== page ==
Shanghai Major Events & Festivals
As one of the most important cities in China, Shanghai has a consistent influx of activities, events, and festivals taking place throughout the year. It is a modernized hub that holds music and film festivals, yet does not forget its cultural roots, as the dragon boat festival is also celebrated.
Longhua Temple Bell-Ringing
On New Year's Eve in the Gregorian calendar (Dec 31), crowds gather at Longhua Temple to pray for good fortune as the bell is struck 108 times during a special midnight Buddhist service. Fireworks, dragon and lion dances, folk art shows, and music go into the wee hours.
This always falls 15 days after the Spring Festival. On the 15th day after Chinese New Year, on the first full moon, people used to parade through town with paper lanterns, while parks and temples displayed more elaborate and fanciful lanterns, all accompanied by fireworks and folk dances. In Shanghai in recent years, there's been a minor revival of sorts, especially around the Yu Yuan Old Town Bazaar, but the Shanghainese mostly mark the occasion by eating yuanxiao (glutinous rice balls with sweet stuffing). This festival is popular with the children as this ancient folk festival involves candies, nightly processions with lighted lanterns and a whole lot of fun for the young ones!
Longhua Temple Fair
Taking place at the famous Longhua Pagoda, this fair is the biggest temple-oriented event in the year, and draws thousands to the grounds during the month of April.
Tomb Sweeping Festival
April 5 in the Gregorian calendar; April 4 in leap years. This day honors the dead, which in Chinese communities overseas and some rural counties usually entails the sweeping of ancestral graves and the offering of food and wine to the departed. In Shanghai it usually means a mass run on the parks, where kite flying goes into high gear.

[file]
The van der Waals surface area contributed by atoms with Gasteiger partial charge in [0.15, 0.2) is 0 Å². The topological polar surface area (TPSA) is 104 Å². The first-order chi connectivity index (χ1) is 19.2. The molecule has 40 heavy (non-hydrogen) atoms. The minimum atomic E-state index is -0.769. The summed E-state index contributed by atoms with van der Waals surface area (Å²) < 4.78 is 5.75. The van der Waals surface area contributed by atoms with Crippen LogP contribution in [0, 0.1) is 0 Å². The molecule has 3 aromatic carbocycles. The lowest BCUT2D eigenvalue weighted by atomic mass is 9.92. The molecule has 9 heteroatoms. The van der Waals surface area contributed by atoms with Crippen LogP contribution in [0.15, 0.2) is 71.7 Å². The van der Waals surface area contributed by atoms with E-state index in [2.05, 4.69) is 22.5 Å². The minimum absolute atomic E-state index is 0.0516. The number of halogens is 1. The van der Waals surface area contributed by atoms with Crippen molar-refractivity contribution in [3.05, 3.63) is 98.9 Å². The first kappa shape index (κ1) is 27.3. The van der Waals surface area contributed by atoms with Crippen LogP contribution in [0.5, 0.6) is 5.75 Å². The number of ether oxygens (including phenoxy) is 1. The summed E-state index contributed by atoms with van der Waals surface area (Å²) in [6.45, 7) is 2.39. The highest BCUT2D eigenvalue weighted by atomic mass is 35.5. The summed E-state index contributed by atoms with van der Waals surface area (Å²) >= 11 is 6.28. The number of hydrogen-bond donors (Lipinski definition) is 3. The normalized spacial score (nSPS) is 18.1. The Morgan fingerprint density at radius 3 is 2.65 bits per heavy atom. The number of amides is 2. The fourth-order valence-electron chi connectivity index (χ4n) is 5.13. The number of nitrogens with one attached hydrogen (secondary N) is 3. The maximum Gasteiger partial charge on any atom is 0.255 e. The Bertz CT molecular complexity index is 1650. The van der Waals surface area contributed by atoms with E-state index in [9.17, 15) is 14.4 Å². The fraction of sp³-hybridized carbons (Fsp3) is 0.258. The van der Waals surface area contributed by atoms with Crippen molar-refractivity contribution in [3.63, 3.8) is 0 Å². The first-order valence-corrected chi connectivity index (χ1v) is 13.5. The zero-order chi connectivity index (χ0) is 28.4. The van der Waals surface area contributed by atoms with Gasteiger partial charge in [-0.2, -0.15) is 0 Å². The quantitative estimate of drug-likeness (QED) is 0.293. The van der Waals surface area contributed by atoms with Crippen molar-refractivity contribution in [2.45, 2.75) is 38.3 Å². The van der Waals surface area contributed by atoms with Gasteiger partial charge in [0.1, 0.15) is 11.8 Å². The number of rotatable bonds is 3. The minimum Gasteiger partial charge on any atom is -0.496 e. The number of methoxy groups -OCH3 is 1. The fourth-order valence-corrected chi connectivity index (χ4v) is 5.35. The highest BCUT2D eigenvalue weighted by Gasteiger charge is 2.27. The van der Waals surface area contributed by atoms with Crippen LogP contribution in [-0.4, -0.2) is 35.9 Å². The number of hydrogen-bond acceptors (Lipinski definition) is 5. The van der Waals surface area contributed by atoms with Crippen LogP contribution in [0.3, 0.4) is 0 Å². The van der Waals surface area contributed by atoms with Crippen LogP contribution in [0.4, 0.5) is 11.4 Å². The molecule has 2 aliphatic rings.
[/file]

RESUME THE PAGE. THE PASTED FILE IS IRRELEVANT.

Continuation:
Shanghai Spring International Music Festival
One of many recent festivals instituted by Shanghai, this one usually runs for 2 weeks in mid-May and has attracted such performers as the Chicago Symphony Orchestra and the Vienna Choir. It's also when the "Golden Chime" award is given to China's best music DJs.
Duanwu Festival (Dragon Boat Festival)
It's on the fifth day of the fifth Chinese Lunar month. It's one of the more colorful festivals in the city, people take to the streets to honor the memory of an ancient poet with special foods and a magnificent dragon boat race.
Shanghai International Film Festival
This formerly biennial film festival, usually held between June and the fall of odd-numbered years, is now an annual June affair. Held at the Shanghai Film Art center, this is a major showcase for Asian movies, as well as films from around the world. Scores of international films are screened, providing many Chinese with a chance to see films they would ordinarily not be able to. An international jury judges competition films.
Shanghai International Marathon
It's held in November. It's the city's biggest mass race and open to fun-oriented locals and serious international athletes, this event draws thousands of participants and many more spectators.
Mid-Autumn Festival (Zhongqiu Jié)
It's held on the 15th day of the 8th lunar month (usually Sept). Traditionally the time to read poetry under the full moon, but this festival, also known as the "Moon cake Festival," is primarily celebrated by the eating of "moon cakes," pastries with extremely rich sweet bean filling. During the Yuan Dynasty (1206 - 1368), Chinese attempting to revolt against their Mongol rulers sent each other messages hidden inside these cakes.
Shanghai International Arts Festival
It's usually held during the month of November. This wide-ranging annual festival (of quite recent origin) is expanding. The major shopping streets, parks, and tourist sites take turns hosting special events and performances, and rural areas put on various agricultural festivals. The venues and events change every year.